Women, heart disease & stroke: The unique risks and signs to know

May 2023

This article is provided by Heart & Stroke.      

There are a unique set of risks and symptoms for women when it comes to heart and brain health. Additionally, statistically women have worse outcomes than men facing heart disease and stroke. Here are some things you should know for yourself or the women in your life.

What's the reality?

The #1 cause of premature death for women in Canada is heart disease and stroke. These conditions impact women more than men. Twenty percent more women in Canada die of heart failure when compared to men. Additionally, 56% more women died of atrial fibrillation than men, 31% more women died of valvular heart disease than men, ​and ​32% more women died of stroke than men. The numbers are startling.

According to Statistics Canada, adult women make up about 50% of the population representing numbers close to 16,000,000. Nearly 9 in 10 women in Canada have at least one risk factor for heart disease and stroke.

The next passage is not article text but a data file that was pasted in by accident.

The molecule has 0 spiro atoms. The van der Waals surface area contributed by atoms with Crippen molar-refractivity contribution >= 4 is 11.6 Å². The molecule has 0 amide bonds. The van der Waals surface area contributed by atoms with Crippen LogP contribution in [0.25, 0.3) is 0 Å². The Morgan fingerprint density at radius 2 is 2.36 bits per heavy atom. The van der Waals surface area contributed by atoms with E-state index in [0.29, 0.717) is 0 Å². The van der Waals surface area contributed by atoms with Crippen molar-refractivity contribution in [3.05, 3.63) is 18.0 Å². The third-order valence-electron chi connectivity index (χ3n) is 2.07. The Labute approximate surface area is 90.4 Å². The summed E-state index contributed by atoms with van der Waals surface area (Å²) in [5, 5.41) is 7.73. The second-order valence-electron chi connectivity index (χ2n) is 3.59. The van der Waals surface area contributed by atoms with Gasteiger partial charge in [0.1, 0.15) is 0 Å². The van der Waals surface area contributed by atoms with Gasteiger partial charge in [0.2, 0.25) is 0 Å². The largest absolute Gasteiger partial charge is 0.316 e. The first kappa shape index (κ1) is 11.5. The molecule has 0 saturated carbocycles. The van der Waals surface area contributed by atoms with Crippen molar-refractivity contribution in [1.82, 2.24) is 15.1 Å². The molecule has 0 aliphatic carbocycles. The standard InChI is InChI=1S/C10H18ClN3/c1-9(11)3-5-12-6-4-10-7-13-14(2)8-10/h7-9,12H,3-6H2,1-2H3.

Many women aren’t aware of their risk factors and many experience symptoms that are misdiagnosed or ignored. There is ongoing work by Heart & Stroke and other organizations, researchers​,​ and healthcare providers to spread the word and work to improve women’​s​ experience​s​ within the healthcare system when it comes to heart disease and stroke.

Why are women more affected than men

There are several factors at play, including women’s unique risks ​​for heart disease and stroke that we’ll discuss in detail below, and a striking ​​research gap. There is a lack of research specifically oriented to women and an under-representation of women in cardiovascular research studies. As a result, heart disease and stroke in women are often poorly understood, which negatively affects the development of clinical guidelines and best practices for women as well as diagnosis, treatment and support for women with cardiovascular disease in Canada.